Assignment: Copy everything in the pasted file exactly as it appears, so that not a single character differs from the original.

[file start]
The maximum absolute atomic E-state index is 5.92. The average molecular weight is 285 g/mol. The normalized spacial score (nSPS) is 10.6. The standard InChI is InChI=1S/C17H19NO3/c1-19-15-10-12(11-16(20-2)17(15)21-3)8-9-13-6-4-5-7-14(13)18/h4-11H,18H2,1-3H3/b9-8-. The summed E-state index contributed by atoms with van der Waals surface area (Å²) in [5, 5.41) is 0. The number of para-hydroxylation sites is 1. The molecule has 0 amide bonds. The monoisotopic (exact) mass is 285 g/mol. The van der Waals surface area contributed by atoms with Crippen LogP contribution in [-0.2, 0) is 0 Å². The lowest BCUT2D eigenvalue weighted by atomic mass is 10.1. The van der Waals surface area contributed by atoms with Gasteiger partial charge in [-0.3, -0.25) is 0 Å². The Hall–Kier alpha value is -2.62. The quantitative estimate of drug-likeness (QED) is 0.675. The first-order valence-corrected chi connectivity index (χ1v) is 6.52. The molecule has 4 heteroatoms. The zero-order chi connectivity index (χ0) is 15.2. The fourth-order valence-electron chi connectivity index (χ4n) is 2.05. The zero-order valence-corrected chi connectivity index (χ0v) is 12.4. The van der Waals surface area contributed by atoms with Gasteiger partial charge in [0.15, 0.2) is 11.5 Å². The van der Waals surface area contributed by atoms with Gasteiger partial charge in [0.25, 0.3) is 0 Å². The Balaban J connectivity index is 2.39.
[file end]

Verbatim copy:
The maximum absolute atomic E-state index is 5.92. The average molecular weight is 285 g/mol. The normalized spacial score (nSPS) is 10.6. The standard InChI is InChI=1S/C17H19NO3/c1-19-15-10-12(11-16(20-2)17(15)21-3)8-9-13-6-4-5-7-14(13)18/h4-11H,18H2,1-3H3/b9-8-. The summed E-state index contributed by atoms with van der Waals surface area (Å²) in [5, 5.41) is 0. The number of para-hydroxylation sites is 1. The molecule has 0 amide bonds. The monoisotopic (exact) mass is 285 g/mol. The van der Waals surface area contributed by atoms with Crippen LogP contribution in [-0.2, 0) is 0 Å². The lowest BCUT2D eigenvalue weighted by atomic mass is 10.1. The van der Waals surface area contributed by atoms with Gasteiger partial charge in [-0.3, -0.25) is 0 Å². The Hall–Kier alpha value is -2.62. The quantitative estimate of drug-likeness (QED) is 0.675. The first-order valence-corrected chi connectivity index (χ1v) is 6.52. The molecule has 4 heteroatoms. The zero-order chi connectivity index (χ0) is 15.2. The fourth-order valence-electron chi connectivity index (χ4n) is 2.05. The zero-order valence-corrected chi connectivity index (χ0v) is 12.4. The van der Waals surface area contributed by atoms with Gasteiger partial charge in [0.15, 0.2) is 11.5 Å². The van der Waals surface area contributed by atoms with Gasteiger partial charge in [0.25, 0.3) is 0 Å². The Balaban J connectivity index is 2.39.